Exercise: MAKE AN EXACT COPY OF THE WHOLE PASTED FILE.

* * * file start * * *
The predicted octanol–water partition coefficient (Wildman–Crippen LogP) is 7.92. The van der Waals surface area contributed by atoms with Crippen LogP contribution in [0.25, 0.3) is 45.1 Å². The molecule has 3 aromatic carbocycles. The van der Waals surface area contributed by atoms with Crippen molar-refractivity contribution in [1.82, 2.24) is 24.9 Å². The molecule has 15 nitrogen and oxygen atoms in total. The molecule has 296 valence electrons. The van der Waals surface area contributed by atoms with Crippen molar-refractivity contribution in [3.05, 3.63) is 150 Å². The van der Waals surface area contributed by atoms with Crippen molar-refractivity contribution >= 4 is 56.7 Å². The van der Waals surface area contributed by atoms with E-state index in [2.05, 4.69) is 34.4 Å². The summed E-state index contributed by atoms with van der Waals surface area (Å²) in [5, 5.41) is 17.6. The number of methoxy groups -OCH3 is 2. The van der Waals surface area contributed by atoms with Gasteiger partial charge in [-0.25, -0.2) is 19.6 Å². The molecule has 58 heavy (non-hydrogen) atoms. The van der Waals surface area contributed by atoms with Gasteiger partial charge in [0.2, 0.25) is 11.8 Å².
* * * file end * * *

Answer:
The predicted octanol–water partition coefficient (Wildman–Crippen LogP) is 7.92. The van der Waals surface area contributed by atoms with Crippen LogP contribution in [0.25, 0.3) is 45.1 Å². The molecule has 3 aromatic carbocycles. The van der Waals surface area contributed by atoms with Crippen molar-refractivity contribution in [1.82, 2.24) is 24.9 Å². The molecule has 15 nitrogen and oxygen atoms in total. The molecule has 296 valence electrons. The van der Waals surface area contributed by atoms with Crippen molar-refractivity contribution in [3.05, 3.63) is 150 Å². The van der Waals surface area contributed by atoms with Crippen molar-refractivity contribution >= 4 is 56.7 Å². The van der Waals surface area contributed by atoms with E-state index in [2.05, 4.69) is 34.4 Å². The summed E-state index contributed by atoms with van der Waals surface area (Å²) in [5, 5.41) is 17.6. The number of methoxy groups -OCH3 is 2. The van der Waals surface area contributed by atoms with Gasteiger partial charge in [-0.25, -0.2) is 19.6 Å². The molecule has 58 heavy (non-hydrogen) atoms. The van der Waals surface area contributed by atoms with Gasteiger partial charge in [0.2, 0.25) is 11.8 Å².